Pre-season training can often hold the stigma of being brutal, unrelenting and taxing on the body and mind. Covering the months of November right through to March athletes embark on a journey to get their bodies into the most pristine condition to tackle their upcoming season. Here are 7 key tips to make sure you get the most out of your training.
‘A team’s strength is often dependent on each individual’s ability to invest in the process and own the outcome’
Cold rainy nights, sore battered bodies and potentially a win/loss record that reflects the opposite of how you wanted to be positioned at this point of the year.
It’s the goldilocks principle applied to training – what is the right amount of training load for you? And how far should you progress to optimise your training adaptations and prevent injury?
With the winter months now and truly upon us, many of us tend to go into ‘hibernation.’ It is perfectly fine to decrease your activity through winter (our body is built to work like this in the cooler months), but it is important to keep some form of activity going
With the warmer weather upon us, many of us will have to start getting used to training in the heat. Training in warm conditions can be an arduous task at times and affect your training intensity and adaptation. However, there are ways to combat this.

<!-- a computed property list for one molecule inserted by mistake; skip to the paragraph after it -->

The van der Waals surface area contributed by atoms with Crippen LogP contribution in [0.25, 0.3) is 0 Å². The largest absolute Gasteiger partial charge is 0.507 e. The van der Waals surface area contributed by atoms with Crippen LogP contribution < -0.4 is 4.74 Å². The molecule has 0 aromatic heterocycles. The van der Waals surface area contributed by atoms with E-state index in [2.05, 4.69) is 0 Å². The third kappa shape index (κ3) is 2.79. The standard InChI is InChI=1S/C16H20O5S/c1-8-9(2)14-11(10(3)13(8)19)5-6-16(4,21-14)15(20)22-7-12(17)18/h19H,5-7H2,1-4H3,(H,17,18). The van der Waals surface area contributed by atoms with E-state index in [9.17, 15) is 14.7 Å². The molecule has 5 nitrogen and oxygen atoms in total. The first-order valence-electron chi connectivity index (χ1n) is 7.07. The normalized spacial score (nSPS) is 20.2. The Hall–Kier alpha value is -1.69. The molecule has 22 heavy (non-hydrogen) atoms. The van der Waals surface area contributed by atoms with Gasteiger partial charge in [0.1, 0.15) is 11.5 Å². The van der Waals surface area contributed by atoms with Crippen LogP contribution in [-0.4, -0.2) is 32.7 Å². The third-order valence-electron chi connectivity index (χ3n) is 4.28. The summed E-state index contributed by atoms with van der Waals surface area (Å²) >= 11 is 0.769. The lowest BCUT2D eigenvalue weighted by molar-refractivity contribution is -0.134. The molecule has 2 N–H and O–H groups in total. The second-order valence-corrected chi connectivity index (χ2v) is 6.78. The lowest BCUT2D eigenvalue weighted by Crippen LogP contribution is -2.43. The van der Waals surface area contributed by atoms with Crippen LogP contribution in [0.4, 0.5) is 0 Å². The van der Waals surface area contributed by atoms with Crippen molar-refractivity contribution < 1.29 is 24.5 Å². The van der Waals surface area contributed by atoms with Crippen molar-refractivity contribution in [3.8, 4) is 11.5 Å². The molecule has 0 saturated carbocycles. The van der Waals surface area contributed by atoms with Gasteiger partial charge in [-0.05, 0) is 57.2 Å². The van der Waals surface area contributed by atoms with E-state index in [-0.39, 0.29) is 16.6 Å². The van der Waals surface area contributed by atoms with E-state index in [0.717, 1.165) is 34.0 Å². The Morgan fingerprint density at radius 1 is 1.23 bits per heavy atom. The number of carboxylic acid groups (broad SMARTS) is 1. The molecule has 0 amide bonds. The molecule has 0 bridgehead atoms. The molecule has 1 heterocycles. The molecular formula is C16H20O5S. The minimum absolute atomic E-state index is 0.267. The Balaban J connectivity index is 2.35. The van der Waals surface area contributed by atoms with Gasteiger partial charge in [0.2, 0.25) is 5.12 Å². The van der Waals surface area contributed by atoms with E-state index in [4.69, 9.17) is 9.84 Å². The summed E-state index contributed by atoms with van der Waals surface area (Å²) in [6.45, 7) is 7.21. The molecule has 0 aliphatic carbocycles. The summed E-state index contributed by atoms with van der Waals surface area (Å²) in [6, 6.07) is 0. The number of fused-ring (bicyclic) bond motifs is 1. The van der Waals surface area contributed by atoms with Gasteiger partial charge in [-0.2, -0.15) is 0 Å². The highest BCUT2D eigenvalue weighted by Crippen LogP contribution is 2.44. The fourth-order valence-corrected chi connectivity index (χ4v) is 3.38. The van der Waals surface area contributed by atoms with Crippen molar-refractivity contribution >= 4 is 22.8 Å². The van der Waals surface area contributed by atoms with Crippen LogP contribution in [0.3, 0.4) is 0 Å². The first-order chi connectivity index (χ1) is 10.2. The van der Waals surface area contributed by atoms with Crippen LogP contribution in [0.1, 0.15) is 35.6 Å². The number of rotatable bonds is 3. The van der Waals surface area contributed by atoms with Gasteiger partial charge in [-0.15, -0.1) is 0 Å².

What is heart rate variability?
Heart rate variability (HRV) is the difference in time between each individual heart beat. For example your heart rate may be 60 beats per minute, however there will be slight variation in the time between each beat. HRV increases over time with increasing fitness, it reduces with age, it also reduces following intense training sessions.
With the AFL season fast approaching, what better time to talk about how an Osteopath at the Competitive Sports Clinic can assess, treat, manage, rehabilitate and advise an Australian Rules football athlete. In addition, we will also take a look at how training emphasis and structure can change throughout the season.
Sleep is a critical component of many biological functions. It serves to help regulate your mood, immune system, growth and adaption to exercise, and even how much you eat. When an individual is training at a high level, the importance of sleep increases significantly. This article will look at some of the research on the relationship between sleep and elements of athletic performance.